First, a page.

If there is one question that is seriously prevalent to my being, it is this: “How do you know?” I’ve asked that question enough times to fill my car with silver dollars. If they made a crossdresser anthem, that would be its title. Although it isn’t just about crossdressing, as it pertains to being transgender as well as any deviation from what they have spelled out as “Normal Behavior.” The “they” in this case are society, politics, religion, culture, history… you get the point.

I’m a mess inside as I struggle to come to any satisfactory explanation as to what I am and what I should be. I am neither male nor female. Ask me today and I might tell you that I’m comfortable being a CD, tomorrow, I may cry as I long to shed the masculine shell completely and become the woman I am, and the day after that… who knows. So again, “How do you know?”

I could rattle off all the things that I do know and try to equate that to some semblance of a dignified answer, but I’m only kidding myself. I don’t know and I wish that someone could give me an answer that is black and white that would help me to know. They can’t because if there were distinctive signposts for us to navigate, we’d all be holding hands and singing happy songs as we walk a similar path and then step off at our designated stop.

If I haven’t lost you, then let me try to rationalize my thoughts. I’m in constant turmoil trying to figure out “How do I know if I’m transgender… more precisely, I’m wanting to know what are all the feelings that make someone feel they are born in the wrong body and should be a female and must go through the process to rectify the mistake, and… I don’t feel that way. So does that make me, what exactly? Here’s the thing; if you gave me the magic pill, I’d take it in a heartbeat (that’s today and not me from 10 or 20 years ago.) My life is settled, and I can face all the obstacles that would come with a complete change. So, if I could take the pill, then why can’t I start the process on my own? “How do you know?”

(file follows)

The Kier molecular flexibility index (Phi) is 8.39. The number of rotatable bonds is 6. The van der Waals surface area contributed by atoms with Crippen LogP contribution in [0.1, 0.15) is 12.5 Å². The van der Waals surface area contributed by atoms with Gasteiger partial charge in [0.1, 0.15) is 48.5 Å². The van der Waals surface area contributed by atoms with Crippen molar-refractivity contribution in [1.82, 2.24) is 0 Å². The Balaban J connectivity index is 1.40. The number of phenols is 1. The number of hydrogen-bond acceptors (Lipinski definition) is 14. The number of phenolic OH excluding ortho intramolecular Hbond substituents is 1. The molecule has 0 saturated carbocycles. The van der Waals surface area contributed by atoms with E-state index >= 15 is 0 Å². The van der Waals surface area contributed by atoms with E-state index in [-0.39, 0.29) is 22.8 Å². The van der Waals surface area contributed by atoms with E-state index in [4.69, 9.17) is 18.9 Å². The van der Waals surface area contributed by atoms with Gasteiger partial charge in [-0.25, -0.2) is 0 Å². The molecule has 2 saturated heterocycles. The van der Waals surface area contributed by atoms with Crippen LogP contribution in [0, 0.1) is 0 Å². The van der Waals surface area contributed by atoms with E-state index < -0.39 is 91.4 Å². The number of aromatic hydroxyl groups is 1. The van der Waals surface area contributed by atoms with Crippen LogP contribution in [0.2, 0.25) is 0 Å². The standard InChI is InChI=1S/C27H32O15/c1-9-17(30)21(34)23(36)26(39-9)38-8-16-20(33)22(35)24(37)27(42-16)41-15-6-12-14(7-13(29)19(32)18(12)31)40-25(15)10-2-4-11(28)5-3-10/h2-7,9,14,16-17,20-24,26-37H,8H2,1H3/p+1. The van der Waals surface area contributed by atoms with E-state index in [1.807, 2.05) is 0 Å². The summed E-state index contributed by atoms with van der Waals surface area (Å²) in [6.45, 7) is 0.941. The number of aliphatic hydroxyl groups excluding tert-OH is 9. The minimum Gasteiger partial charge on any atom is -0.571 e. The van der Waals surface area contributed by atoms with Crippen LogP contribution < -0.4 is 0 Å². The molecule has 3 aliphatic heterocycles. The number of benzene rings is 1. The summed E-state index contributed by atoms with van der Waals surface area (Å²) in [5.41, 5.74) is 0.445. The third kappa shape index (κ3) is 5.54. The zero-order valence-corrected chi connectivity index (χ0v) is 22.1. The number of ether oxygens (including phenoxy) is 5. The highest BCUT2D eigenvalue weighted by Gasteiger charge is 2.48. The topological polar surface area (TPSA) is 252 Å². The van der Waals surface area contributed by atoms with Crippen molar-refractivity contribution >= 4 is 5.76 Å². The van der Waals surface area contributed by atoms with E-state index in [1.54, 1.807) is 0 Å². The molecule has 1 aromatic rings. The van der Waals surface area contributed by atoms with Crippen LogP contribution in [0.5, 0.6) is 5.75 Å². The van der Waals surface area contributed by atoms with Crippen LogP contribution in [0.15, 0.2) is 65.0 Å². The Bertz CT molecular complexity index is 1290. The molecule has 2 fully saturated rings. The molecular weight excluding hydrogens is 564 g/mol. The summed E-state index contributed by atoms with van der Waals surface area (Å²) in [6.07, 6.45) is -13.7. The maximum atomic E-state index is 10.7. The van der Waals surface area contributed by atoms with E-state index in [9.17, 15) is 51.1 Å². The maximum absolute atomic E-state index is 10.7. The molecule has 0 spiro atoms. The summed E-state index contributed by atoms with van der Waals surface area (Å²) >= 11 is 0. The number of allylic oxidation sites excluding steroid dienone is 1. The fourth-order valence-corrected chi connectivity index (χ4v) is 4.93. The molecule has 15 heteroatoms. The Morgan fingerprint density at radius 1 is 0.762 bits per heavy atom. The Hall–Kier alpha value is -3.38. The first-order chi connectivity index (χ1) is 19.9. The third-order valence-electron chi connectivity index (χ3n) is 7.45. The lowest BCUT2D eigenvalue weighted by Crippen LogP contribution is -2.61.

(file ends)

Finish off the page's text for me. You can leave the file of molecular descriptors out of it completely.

En Femme Style

I used to ask, “How do you know if I’m a crossdresser or just someone who has a kinky fetish for high heels and lingerie? That answer only came after years of trial and tribulations stemming from self-doubt, irritability, and failed relationships. It morphed into, “How do I know if I am more than a crossdresser and possibly transgender?” Does claiming oneself to be transgender suddenly mean they have to pursue hormones and sex reassignment surgery? Will I lose my club card in the CD world and not be fully accepted into the transgender sorority until I start some recognizable process that exemplifies that I am serious about becoming a woman? “HOW DO YOU KNOW?”

I’ve edited hundreds of articles that have asked and attempted to answer that very question, both on CDH and TGH. The multiple truths shared by everyone have only made that question more perplexing. There are some who indeed, KNOW. They know with every fiber of their being, and I applaud them and envy them. I’m drifting on the vast ocean searching for the mythical kingdom where I am going to be accepted for who I am supposed to be. It will likely be that I will die with that question unanswered. And maybe that is ok and in its own way the answer that I’ve been searching for. “How do you know?” could easily be reshaped to state, “Why do I have to know?” My happiness today, and long into the future isn’t going to be answered by a collection of points that detail a progression from here to there. My line is my line and I only need to accept what I am willing to, nothing more.

How do I know if I’m transgender? I don’t, but I think that I am, and it doesn’t matter if I don’t “Check” all the boxes. It shouldn’t take away from this wonderful experience, one that lets me enjoy being a complete crossdresser. I love femininity and there is nothing wrong with my appreciation of it. I’m single so I’m hurting no one—this is different for those in relationships. Not that I wouldn’t love to be in a relationship with an accepting individual. If it happens, great! I’m not holding my breath. I don’t know, so I’ll keep taking one high heel step in front of the other as I sashay along the path to… wherever I eventually land. My guess is that I will never dock my boat at the magical kingdom. It’s possible that I might even drift further away from it. How do I know? Who cares?